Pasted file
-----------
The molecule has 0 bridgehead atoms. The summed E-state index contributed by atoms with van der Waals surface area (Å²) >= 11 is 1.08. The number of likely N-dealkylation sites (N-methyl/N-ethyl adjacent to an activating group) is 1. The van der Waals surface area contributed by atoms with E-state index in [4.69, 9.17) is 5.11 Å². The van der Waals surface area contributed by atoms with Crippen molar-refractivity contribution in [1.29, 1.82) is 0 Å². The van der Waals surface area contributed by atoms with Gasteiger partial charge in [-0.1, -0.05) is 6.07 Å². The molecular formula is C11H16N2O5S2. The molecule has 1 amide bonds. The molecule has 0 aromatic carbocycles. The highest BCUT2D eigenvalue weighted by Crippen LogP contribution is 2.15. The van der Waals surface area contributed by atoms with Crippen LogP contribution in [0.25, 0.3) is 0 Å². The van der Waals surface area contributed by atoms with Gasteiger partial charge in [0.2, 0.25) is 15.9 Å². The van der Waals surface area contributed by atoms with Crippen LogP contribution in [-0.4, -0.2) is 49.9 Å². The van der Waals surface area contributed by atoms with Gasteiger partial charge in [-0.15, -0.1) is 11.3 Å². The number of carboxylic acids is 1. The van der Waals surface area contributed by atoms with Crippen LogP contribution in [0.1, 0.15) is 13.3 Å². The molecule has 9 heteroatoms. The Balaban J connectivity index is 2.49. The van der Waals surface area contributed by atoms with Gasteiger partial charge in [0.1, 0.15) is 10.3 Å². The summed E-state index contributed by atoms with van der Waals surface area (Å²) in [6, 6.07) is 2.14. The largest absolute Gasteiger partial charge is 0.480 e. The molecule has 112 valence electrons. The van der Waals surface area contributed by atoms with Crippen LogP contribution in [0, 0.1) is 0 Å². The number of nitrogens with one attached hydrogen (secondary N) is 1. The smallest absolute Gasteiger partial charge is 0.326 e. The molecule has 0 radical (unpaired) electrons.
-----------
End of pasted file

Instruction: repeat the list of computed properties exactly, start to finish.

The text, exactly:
The molecule has 0 bridgehead atoms. The summed E-state index contributed by atoms with van der Waals surface area (Å²) >= 11 is 1.08. The number of likely N-dealkylation sites (N-methyl/N-ethyl adjacent to an activating group) is 1. The van der Waals surface area contributed by atoms with E-state index in [4.69, 9.17) is 5.11 Å². The van der Waals surface area contributed by atoms with Crippen molar-refractivity contribution in [1.29, 1.82) is 0 Å². The van der Waals surface area contributed by atoms with Gasteiger partial charge in [-0.1, -0.05) is 6.07 Å². The molecular formula is C11H16N2O5S2. The molecule has 1 amide bonds. The molecule has 0 aromatic carbocycles. The highest BCUT2D eigenvalue weighted by Crippen LogP contribution is 2.15. The van der Waals surface area contributed by atoms with Crippen LogP contribution in [0.25, 0.3) is 0 Å². The van der Waals surface area contributed by atoms with Gasteiger partial charge in [0.2, 0.25) is 15.9 Å². The van der Waals surface area contributed by atoms with Crippen LogP contribution in [-0.4, -0.2) is 49.9 Å². The van der Waals surface area contributed by atoms with Gasteiger partial charge in [-0.15, -0.1) is 11.3 Å². The number of carboxylic acids is 1. The van der Waals surface area contributed by atoms with Crippen LogP contribution in [0.1, 0.15) is 13.3 Å². The molecule has 9 heteroatoms. The Balaban J connectivity index is 2.49. The van der Waals surface area contributed by atoms with Gasteiger partial charge in [0.1, 0.15) is 10.3 Å². The summed E-state index contributed by atoms with van der Waals surface area (Å²) in [6, 6.07) is 2.14. The largest absolute Gasteiger partial charge is 0.480 e. The molecule has 112 valence electrons. The van der Waals surface area contributed by atoms with Crippen LogP contribution in [0, 0.1) is 0 Å². The number of nitrogens with one attached hydrogen (secondary N) is 1. The smallest absolute Gasteiger partial charge is 0.326 e. The molecule has 0 radical (unpaired) electrons.